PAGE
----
McLaren's Hamilton was disappointed, but thankful to finish in Suzuka
Lewis Hamilton insists he has "definitely not given up" on his Formula 1 title challenge this season.
The McLaren driver lies fourth in the standings, 28 points behind leader Mark Webber with three races remaining.
The 2008 world champion told his website: "I've learnt on more than one occasion that the world championship isn't won until the very last gasp.
"I always look back to 2007 - Kimi Raikkonen was 17 points behind with two races to go but still won the title."
Hamilton, 25, finished the Japanese Grand Prix in fifth place after a difficult weekend which saw him crash in Friday practice and then suffer a five-place grid penalty for having to replace his gearbox after qualifying.
Sebastian Vettel led home Webber in a Red Bull one-two in Japan, with Ferrari's Fernando Alonso third - all increasing their advantage over Hamilton.
Alonso and Vettel are tied on 206 points, 14 points adrift of Webber, but Hamilton believes he can still close the gap on them all.
"It's getting more difficult, I'm fully aware of this. But, in a situation like this, I always look back at the 2007 season and what happened in those final two or three races," he said.
Formula 1 heads to Korea for the first time on 24 October after the new track was this week given the go-ahead to stage the race. Hamilton would like to go down in history as the man to win the inaugural race there.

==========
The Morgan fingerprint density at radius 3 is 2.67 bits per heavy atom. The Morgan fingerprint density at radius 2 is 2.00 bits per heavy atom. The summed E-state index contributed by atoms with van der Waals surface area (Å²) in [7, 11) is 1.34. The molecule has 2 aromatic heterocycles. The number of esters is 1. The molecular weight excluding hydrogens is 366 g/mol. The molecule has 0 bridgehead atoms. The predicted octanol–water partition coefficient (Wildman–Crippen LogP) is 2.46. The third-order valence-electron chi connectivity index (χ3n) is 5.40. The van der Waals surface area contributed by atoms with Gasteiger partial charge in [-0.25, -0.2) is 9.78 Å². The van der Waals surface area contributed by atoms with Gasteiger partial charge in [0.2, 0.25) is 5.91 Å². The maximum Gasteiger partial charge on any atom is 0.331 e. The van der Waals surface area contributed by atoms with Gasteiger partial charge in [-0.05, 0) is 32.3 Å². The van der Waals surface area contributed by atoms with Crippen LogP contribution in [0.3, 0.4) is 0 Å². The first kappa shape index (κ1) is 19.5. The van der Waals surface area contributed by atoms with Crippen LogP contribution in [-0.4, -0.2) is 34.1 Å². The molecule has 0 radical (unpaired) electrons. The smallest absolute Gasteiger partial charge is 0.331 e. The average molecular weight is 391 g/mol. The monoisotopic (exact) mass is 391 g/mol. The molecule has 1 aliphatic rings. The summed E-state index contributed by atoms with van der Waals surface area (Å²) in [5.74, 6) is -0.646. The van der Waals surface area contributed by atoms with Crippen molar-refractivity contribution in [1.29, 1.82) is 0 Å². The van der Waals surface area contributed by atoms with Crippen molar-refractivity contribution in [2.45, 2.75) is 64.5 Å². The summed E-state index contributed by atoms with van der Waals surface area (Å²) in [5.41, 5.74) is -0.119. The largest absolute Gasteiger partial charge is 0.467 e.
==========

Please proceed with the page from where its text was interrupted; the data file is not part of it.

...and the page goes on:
He said: "I want to win again and I go to Korea believing we can do that. And, who knows, if that happens and the other championship contenders fail to score, then I'm right back in it."
However, Hamilton also has his McLaren team-mate and reigning champion Jenson Button breathing down his neck, only three points behind.
And Button, who finished fourth at Suzuka, has not written off his chances of defending his title.
"It's all relative. At this time of the season, if you're ahead on points then you can't do anything risky, but if you're behind, then you've got more confidence to be aggressive, because you've got less to lose," Button told his website.
"For me it's a very different situation compared to where I was last year, and I'm actually looking forward to taking the fight to the leaders, because I've got nothing to lose by doing that.
"And luck has a habit of going in cycles, our team hasn't had the greatest of fortunes recently, so who knows what'll happen at the next race? It could all turn around."